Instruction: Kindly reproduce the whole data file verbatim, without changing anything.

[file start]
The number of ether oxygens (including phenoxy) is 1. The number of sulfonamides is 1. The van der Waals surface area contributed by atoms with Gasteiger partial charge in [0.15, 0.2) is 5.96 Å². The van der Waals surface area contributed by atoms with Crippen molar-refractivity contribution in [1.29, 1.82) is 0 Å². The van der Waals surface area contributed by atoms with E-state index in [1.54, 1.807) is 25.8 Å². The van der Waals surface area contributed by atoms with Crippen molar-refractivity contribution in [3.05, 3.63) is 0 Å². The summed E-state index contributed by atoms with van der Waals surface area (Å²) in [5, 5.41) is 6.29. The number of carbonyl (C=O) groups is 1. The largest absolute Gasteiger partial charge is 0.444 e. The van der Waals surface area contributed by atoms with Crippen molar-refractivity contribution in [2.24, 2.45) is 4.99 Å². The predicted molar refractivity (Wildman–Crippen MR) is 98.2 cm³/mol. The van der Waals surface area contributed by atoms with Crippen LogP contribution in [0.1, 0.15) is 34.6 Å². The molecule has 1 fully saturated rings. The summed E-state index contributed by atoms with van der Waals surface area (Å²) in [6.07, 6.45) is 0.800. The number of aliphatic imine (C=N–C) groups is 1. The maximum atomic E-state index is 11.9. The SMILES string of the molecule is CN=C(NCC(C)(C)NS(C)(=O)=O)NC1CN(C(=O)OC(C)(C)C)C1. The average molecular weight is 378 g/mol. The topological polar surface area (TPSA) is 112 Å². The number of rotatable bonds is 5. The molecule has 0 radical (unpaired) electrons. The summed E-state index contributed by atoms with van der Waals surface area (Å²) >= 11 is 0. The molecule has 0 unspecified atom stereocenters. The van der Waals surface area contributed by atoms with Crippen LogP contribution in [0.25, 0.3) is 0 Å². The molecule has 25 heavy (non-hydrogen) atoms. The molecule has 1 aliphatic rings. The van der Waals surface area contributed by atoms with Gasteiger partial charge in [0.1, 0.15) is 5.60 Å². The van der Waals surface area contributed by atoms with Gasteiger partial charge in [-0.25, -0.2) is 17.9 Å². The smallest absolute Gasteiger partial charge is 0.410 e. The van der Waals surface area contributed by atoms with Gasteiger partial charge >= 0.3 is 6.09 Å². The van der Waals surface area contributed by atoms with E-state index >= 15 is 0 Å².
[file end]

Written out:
The number of ether oxygens (including phenoxy) is 1. The number of sulfonamides is 1. The van der Waals surface area contributed by atoms with Gasteiger partial charge in [0.15, 0.2) is 5.96 Å². The van der Waals surface area contributed by atoms with Crippen molar-refractivity contribution in [1.29, 1.82) is 0 Å². The van der Waals surface area contributed by atoms with E-state index in [1.54, 1.807) is 25.8 Å². The van der Waals surface area contributed by atoms with Crippen molar-refractivity contribution in [3.05, 3.63) is 0 Å². The summed E-state index contributed by atoms with van der Waals surface area (Å²) in [5, 5.41) is 6.29. The number of carbonyl (C=O) groups is 1. The largest absolute Gasteiger partial charge is 0.444 e. The van der Waals surface area contributed by atoms with Crippen molar-refractivity contribution in [2.24, 2.45) is 4.99 Å². The predicted molar refractivity (Wildman–Crippen MR) is 98.2 cm³/mol. The van der Waals surface area contributed by atoms with Crippen LogP contribution in [0.1, 0.15) is 34.6 Å². The molecule has 1 fully saturated rings. The summed E-state index contributed by atoms with van der Waals surface area (Å²) in [6.07, 6.45) is 0.800. The number of aliphatic imine (C=N–C) groups is 1. The maximum atomic E-state index is 11.9. The SMILES string of the molecule is CN=C(NCC(C)(C)NS(C)(=O)=O)NC1CN(C(=O)OC(C)(C)C)C1. The average molecular weight is 378 g/mol. The topological polar surface area (TPSA) is 112 Å². The number of rotatable bonds is 5. The molecule has 0 radical (unpaired) electrons. The summed E-state index contributed by atoms with van der Waals surface area (Å²) >= 11 is 0. The molecule has 0 unspecified atom stereocenters. The van der Waals surface area contributed by atoms with Crippen LogP contribution in [0.25, 0.3) is 0 Å². The molecule has 25 heavy (non-hydrogen) atoms. The molecule has 1 aliphatic rings. The van der Waals surface area contributed by atoms with Gasteiger partial charge in [0.1, 0.15) is 5.60 Å². The van der Waals surface area contributed by atoms with Gasteiger partial charge in [-0.25, -0.2) is 17.9 Å². The smallest absolute Gasteiger partial charge is 0.410 e. The van der Waals surface area contributed by atoms with Gasteiger partial charge >= 0.3 is 6.09 Å². The van der Waals surface area contributed by atoms with E-state index >= 15 is 0 Å².